Balancing the need for December cheer and the dread of finals can be truly overwhelming.  You need a game plan that keeps your countdown to the merriest holidays, as well as your final semester GPA, intact. Here are a few things to keep you feeling warm and fuzzy while stressing about the end of the semester.

Making your holiday gift list? Don't forget to add these tech items for college.

Let's face it, technology is a big part of what we do every day. It's no wonder that we are using it more and more as part of the way we get and consume information. While college might not be exclusively digital just yet, chances are all your gadgets will be put through the ringer helping you get the grade.

Here's our list of the Top 5 Gadgets you'll need in college.

With everyone talking about how much it costs to go to college these days it's hard to imagine that any university could be considered rich.

But last week Harvard launched a $6.5 billion capital campaign (yes, BILLION with a "B"). The campaign, if successful, would become the largest ever by a higher education institution if they reach their goal by 2018. 

When you find yourself with too much free time and could use a little more cash in your pocket (who doesn’t) a part-time job might be a good idea.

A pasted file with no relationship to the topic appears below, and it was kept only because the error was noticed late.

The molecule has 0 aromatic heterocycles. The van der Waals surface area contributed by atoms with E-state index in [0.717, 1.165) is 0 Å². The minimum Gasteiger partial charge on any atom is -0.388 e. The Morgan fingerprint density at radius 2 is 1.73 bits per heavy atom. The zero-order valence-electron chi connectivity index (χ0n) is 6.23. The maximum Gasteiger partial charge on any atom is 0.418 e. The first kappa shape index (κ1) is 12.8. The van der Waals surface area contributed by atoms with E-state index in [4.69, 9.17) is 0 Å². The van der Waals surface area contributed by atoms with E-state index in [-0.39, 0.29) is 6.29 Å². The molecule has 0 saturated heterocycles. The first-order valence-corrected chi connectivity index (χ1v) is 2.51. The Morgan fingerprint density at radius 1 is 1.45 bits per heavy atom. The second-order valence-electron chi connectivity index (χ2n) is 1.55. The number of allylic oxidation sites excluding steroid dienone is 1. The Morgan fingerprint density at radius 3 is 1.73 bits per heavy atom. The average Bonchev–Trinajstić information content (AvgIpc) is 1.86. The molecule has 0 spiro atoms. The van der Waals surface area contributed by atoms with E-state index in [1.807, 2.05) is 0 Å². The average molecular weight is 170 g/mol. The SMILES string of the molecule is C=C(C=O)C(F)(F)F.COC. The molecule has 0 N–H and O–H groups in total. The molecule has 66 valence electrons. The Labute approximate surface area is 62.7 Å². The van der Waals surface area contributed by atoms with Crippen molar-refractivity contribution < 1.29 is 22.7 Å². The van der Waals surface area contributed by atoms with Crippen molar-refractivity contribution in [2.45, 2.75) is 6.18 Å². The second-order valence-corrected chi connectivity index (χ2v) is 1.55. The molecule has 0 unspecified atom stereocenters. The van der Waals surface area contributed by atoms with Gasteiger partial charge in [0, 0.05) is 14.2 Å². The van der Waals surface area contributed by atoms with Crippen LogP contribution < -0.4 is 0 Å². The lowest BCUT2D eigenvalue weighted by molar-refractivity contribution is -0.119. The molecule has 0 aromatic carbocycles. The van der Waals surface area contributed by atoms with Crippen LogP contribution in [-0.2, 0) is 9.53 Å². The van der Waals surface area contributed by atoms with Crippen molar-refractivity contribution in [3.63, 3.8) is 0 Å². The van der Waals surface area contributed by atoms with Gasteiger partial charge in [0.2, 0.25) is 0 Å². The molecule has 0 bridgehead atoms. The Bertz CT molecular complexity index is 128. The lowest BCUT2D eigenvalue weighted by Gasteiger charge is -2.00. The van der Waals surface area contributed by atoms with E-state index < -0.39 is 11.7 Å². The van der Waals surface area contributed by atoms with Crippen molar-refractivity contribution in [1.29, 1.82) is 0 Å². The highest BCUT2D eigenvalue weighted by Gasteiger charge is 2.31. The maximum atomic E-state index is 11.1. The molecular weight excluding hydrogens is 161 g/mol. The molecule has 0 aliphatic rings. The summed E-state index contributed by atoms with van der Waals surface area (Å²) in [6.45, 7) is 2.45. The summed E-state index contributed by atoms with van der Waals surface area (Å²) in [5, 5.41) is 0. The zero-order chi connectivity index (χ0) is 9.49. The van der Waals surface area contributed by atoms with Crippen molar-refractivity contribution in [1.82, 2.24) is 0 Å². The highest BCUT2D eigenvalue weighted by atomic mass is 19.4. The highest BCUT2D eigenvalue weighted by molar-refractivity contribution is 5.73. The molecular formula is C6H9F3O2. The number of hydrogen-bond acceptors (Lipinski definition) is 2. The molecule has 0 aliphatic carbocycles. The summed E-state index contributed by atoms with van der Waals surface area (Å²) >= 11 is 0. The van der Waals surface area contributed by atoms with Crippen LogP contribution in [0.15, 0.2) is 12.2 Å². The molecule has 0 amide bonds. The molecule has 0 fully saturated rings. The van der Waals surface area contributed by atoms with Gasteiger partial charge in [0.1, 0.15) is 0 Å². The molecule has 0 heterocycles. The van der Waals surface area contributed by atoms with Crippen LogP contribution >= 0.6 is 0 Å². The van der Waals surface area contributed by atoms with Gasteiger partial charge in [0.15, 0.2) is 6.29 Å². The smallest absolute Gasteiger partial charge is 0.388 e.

Do you find yourself dreading every class you have…every semester? There is a way out!

There are so many people caught up in a major that they don't even enjoy. You're spending all that time in class and enormous amounts of money to take those classes – it’s important that you do something that makes you happy.

HerCampus has put together some of the tell tale signs that you are pursuing the wrong major. 

Heading home for a much needed break from school? Don't forget to pack these essentials!

Whether it be Thanksgiving break, winter break,spring break - any break from college classes can be a moment to catch your breath and relax.

Consider a not-so-typical college experience. 

When you try to imagine what it will be like going to college, you probably picture an academic year structured into two semesters (Fall and Spring) filled with a number of different classes that you take on different days of the week (typically Monday/Wednesday/Friday or Tuesday/Thursday). Toss in a couple of short breaks or so (Thanksgiving, Winter, and Spring) and about two and half months off for the summer, and you’ve pretty much got the standard academic year.

Those two words that strike fear is countless upon countless individuals…

Public speaking.

Yes, we mean standing up in front of any size crowd and just talking – may it be something about yourself or about a particular subject matter

Glossophobia (fear of public speaking) plagues about 74% of the US population.